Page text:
Year of Faith Pilgrimage & Knights Tower Carillon 50th Anniversary Celebration

Celebration Marks 50th Anniversary of Knights Tower Carillon - Our Council and Families Were There!

On Sunday, Sept. 8, several thousand Knights of Columbus and their families traveled to the Basilica of the National Shrine of the Immaculate Conception in Washington, D.C. Filling the Great Upper Church of the nation’s preeminent Marian shrine, they gathered for the a Year of Faith Pilgrimage, as music from the 56-bell carillon of the Knights Tower called them to prayer.

The pilgrims joined Supreme Knight Carl A. Anderson and Supreme Chaplain Archbishop William E. Lori of Baltimore, together with other K of C leaders and guests, at “America’s Catholic Church” to celebrate the 50th anniversary of the Knights Tower Carillon and to reconsecrate the Order to the Blessed Virgin Mary.

An honor guard of approximately 500 Fourth Degree Knights led the opening procession for the Solemn Mass, which was celebrated by Archbishop Lori and concelebrated by Archbishop Gérald Cyprien Lacroix of Quebec, Primate of Canada, among others. Immediately following Mass, a prayer program commenced that included exposition of the Blessed Sacrament, a Marian meditation led by Archbishop Lacroix, the recitation of the rosary, remarks by the Supreme Knight, and an act of reconsecration to the Blessed Virgin Mary led by the Supreme Chaplain and Supreme Knight.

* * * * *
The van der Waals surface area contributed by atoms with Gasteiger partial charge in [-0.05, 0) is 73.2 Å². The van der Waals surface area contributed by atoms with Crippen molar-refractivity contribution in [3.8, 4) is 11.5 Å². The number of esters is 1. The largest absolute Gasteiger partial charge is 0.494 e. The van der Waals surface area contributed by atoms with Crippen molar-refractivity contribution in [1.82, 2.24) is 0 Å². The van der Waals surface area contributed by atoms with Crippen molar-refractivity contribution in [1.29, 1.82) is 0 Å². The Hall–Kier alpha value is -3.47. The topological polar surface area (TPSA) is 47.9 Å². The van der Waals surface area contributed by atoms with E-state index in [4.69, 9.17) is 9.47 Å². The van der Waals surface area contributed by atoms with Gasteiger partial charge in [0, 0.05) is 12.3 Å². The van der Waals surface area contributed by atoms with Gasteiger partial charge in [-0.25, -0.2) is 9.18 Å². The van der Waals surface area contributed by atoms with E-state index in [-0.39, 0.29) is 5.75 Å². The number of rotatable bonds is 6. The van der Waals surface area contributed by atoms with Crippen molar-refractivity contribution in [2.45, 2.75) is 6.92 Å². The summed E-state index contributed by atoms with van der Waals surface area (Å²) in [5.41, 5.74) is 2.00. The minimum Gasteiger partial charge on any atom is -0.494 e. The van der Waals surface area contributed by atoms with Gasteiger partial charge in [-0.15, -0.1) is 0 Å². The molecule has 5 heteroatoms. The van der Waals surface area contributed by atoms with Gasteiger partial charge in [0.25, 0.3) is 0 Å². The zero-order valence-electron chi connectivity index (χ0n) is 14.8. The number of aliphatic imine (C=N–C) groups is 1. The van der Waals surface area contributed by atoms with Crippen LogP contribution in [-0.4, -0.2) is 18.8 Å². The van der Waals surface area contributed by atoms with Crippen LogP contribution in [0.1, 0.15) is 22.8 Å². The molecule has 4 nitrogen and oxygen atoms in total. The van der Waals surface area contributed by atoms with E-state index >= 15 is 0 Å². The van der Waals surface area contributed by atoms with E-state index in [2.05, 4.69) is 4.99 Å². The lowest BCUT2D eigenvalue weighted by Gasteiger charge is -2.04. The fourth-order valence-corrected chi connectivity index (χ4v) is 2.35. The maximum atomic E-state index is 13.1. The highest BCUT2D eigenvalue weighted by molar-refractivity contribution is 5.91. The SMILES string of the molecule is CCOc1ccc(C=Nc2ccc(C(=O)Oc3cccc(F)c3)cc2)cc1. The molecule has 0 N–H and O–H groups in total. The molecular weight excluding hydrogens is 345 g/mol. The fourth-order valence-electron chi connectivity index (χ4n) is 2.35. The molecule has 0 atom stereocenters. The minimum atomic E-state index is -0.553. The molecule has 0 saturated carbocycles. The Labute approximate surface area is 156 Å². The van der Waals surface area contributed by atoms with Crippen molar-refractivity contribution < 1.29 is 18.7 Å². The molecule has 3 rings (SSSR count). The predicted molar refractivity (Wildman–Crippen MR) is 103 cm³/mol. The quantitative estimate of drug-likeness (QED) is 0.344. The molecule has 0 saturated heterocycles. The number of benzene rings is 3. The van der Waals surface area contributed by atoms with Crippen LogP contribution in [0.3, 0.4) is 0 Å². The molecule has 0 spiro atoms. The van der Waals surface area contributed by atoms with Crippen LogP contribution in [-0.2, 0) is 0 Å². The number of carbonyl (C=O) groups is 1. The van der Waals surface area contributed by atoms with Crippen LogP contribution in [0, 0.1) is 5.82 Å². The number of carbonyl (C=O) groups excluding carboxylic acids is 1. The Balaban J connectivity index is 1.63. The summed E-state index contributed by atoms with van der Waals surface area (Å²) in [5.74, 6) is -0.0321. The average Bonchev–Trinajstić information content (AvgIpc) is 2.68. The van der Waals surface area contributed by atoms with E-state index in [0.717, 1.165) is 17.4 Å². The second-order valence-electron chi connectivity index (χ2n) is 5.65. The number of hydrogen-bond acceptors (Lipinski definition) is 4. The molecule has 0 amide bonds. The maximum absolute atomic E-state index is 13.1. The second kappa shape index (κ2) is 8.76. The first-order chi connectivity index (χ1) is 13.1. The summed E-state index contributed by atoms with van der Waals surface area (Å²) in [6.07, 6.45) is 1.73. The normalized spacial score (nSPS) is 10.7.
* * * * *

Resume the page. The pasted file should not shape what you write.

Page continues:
Sept. 8 traditionally marks the feast of the Nativity of the Blessed Virgin Mary, nine months after the Solemnity of the Immaculate Conception.

Archbishop Lori began his homily, noting the relevance of Jesus’ words in the Gospel reading, which seemed “tailor made for this occasion”: “Which of you wishing to construct a tower does not first sit down and calculate the cost to see if there is enough for its completion?” (Lk 14:28)

The 329-foot Knights Tower, funded by a $1 million grant from the Order and completed in 1957, together with its 56-bell carillon that was dedicated on Sept. 8, 1963, has a symbolic purpose, the supreme chaplain said. “I would submit that the Knights Tower should be seen as a tower of faith, that rises in our midst as sign and symbol of the Church’s faith.”

Citing Pope Francis’ first encyclical, Lumen Fidei (The Light of Faith), Archbishop Lori proceeded to cite several ways that the Knights Tower is “an apt symbol for the faith that we profess.” For instance, it is built on a solid foundation, just as Christians are called to firmly establish their faith on the truth (cf. LF, 23). While “faith knows because it is tied to love” (26), the tower also represents the Knights’ works of charity as they “bear witness to the truth of God’s love.” Moreover, just as faith involves hearing and seeing (cf. 29), the Knights Tower “directs our gaze and lifts our spirits upward,” and “the bells open our ears to the Word of God.” Finally, the “structural unity and integrity” of the tower evokes the unity and “communion of the Church” as well as the “interconnected elements” of the faith (cf. 38, 46).